Journal article

Marketing and pricing strategies of online pharmacies

  • Levaggi, Rosella Department of Economics, University of Brescia, Italy
  • Orizio, Grazia Section of Hygiene, Epidemiology and Public Health, University of Brescia, Italy
  • Domenighini, Serena Section of Hygiene, Epidemiology and Public Health, University of Brescia, Italy
  • Bressanelli, Maura Section of Hygiene, Epidemiology and Public Health, University of Brescia, Italy
  • Schulz, Peter J. Institute of Communication and Health (ICH), Facoltà di scienze della comunicazione, Università della Svizzera italiana, Svizzera
  • Zani, Claudia Section of Hygiene, Epidemiology and Public Health, University of Brescia, Italy
  • Caimi, Luigi Quality and Technology Assessment, Governance and Communication Strategies in Health Systems” Study and Research Centre, University of Brescia, Italy
  • Gelatti, Umberto Section of Hygiene, Epidemiology and Public Health, University of Brescia, Italy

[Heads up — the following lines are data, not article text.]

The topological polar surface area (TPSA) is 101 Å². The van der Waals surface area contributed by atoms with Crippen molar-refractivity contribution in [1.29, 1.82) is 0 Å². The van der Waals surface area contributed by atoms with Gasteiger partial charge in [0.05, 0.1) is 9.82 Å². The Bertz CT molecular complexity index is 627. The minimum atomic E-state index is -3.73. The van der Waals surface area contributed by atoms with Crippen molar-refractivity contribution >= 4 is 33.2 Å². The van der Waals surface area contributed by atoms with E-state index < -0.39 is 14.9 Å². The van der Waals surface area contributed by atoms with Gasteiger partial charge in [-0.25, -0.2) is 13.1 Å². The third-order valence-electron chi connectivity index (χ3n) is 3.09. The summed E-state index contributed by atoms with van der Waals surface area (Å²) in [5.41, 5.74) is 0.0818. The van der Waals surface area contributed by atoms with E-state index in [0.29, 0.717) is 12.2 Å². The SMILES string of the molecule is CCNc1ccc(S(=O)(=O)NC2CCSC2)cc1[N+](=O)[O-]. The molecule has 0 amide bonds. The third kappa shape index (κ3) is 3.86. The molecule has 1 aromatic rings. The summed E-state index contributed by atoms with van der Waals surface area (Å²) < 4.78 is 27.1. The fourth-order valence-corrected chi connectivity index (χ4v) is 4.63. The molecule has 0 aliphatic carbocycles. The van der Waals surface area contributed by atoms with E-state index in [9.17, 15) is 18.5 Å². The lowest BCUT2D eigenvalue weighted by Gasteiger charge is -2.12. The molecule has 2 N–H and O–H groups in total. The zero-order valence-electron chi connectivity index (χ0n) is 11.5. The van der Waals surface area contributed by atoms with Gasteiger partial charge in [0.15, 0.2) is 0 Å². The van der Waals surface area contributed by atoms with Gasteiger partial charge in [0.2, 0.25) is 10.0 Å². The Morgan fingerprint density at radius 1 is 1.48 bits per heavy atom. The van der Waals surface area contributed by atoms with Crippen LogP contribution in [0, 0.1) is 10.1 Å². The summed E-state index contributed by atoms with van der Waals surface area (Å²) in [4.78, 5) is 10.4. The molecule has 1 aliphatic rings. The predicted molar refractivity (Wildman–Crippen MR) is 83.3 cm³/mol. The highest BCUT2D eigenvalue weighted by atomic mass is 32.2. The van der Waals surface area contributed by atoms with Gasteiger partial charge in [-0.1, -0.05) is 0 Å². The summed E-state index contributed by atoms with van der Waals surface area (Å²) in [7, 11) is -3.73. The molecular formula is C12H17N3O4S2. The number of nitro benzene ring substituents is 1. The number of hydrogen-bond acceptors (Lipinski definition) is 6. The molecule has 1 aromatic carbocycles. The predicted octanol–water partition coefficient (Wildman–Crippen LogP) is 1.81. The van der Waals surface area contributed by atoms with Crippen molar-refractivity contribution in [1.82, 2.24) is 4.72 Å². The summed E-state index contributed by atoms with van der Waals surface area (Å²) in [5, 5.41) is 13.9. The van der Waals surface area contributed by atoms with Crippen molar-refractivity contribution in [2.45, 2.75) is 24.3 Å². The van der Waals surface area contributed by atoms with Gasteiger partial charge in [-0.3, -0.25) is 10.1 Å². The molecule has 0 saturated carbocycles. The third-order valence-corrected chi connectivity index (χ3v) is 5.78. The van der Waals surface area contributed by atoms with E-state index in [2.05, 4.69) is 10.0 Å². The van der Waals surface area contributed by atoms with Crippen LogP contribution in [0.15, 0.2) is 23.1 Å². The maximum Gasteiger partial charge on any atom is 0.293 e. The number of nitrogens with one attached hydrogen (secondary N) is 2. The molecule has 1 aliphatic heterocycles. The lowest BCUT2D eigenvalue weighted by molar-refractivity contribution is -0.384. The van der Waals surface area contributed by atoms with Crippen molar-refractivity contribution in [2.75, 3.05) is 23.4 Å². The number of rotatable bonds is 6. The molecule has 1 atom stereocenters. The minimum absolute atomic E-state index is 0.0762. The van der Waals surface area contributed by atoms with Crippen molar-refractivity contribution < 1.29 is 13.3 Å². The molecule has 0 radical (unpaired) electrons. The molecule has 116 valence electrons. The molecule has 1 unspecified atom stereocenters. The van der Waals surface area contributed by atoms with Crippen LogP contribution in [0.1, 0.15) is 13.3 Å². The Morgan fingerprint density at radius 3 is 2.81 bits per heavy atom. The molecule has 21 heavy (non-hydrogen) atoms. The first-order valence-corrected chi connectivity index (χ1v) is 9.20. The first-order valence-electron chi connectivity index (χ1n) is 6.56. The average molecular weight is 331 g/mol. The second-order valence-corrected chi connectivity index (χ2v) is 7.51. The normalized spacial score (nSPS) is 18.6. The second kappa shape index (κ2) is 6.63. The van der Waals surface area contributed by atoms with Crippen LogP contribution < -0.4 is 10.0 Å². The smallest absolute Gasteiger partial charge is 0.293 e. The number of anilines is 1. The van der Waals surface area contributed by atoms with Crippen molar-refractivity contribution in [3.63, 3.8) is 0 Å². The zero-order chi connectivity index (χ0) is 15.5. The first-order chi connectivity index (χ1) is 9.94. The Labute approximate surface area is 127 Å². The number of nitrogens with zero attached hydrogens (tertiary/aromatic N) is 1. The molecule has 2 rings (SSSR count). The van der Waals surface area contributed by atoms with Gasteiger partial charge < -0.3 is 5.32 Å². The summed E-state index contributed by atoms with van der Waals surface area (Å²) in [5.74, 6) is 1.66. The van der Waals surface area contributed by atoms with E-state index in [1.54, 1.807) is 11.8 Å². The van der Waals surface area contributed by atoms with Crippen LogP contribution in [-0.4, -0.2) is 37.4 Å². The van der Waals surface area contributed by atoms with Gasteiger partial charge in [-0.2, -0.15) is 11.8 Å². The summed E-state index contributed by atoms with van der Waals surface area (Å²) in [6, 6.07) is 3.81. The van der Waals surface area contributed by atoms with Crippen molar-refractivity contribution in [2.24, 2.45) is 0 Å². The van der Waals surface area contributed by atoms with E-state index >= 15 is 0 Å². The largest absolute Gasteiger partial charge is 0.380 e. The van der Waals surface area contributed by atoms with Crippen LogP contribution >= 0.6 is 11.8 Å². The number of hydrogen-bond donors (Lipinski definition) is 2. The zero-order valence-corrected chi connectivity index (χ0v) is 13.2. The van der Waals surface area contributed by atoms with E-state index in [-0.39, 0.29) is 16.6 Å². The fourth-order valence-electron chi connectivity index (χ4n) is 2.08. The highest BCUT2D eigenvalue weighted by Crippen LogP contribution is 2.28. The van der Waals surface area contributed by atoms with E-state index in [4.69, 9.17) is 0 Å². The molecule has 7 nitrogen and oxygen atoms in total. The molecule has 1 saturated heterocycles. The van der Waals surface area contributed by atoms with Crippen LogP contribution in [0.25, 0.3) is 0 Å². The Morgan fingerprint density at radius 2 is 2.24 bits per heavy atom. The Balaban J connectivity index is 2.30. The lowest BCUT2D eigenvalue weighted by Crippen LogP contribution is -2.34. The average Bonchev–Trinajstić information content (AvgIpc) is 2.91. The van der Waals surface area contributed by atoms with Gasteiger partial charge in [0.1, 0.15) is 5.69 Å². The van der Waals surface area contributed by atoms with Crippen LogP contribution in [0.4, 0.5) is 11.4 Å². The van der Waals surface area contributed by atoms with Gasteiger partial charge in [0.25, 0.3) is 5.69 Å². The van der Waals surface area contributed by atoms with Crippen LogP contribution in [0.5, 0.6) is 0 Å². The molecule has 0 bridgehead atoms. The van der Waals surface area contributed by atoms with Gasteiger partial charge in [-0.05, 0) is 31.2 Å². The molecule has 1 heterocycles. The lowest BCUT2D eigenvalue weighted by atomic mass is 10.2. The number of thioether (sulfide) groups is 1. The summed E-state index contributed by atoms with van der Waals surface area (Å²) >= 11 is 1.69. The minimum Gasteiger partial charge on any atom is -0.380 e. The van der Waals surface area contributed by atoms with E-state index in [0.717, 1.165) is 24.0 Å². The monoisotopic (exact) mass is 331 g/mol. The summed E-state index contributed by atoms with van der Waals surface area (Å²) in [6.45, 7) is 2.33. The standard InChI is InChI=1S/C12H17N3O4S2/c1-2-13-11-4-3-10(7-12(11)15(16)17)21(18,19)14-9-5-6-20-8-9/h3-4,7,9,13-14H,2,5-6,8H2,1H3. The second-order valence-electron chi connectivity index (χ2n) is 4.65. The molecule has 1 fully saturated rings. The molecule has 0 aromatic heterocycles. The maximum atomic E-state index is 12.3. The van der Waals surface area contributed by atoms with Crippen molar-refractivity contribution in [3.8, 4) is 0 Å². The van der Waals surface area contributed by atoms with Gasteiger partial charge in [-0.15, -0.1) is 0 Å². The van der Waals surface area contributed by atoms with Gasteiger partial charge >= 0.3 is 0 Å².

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    2009
Published in:
  • Health policy. - Elsevier. - 2009, vol. 92, no. 2-3, p. 187-196
English Internet and e-commerce have profoundly changed society, the economy, and the world of health care. The web offers opportunities to improve health, but it may also represent a big health hazard since it is a basically unregulated market with very low consumer protection. In this paper we analyze marketing and pricing strategies of online pharmacies (OPs). Our analysis shows that OPs use strategies that would be more suitable for a commodity market than for drugs. These strategies differentiate according to variety (brand or generic), quality, quantity, and target group. OPs are well aware that the vacuum in the legislation allows them to reach a target of consumers that pharmacies cannot normally reach, such as those who would like to use the drug without consulting a physician (or, even worse, against the physician's advice). In this case, they usually charge a higher price, reassure the users by minimizing on the side effects, and induce them to bulk purchase through sensible price discounts. This analysis suggests that the selling of drugs via the Internet can turn into a “public health risk”, as has been pointed out by the US Food and Drug Administration.
Language
  • English
Classification
Medicine
License
License undefined
Identifiers
Persistent URL
https://susi.usi.ch/usi/documents/318251
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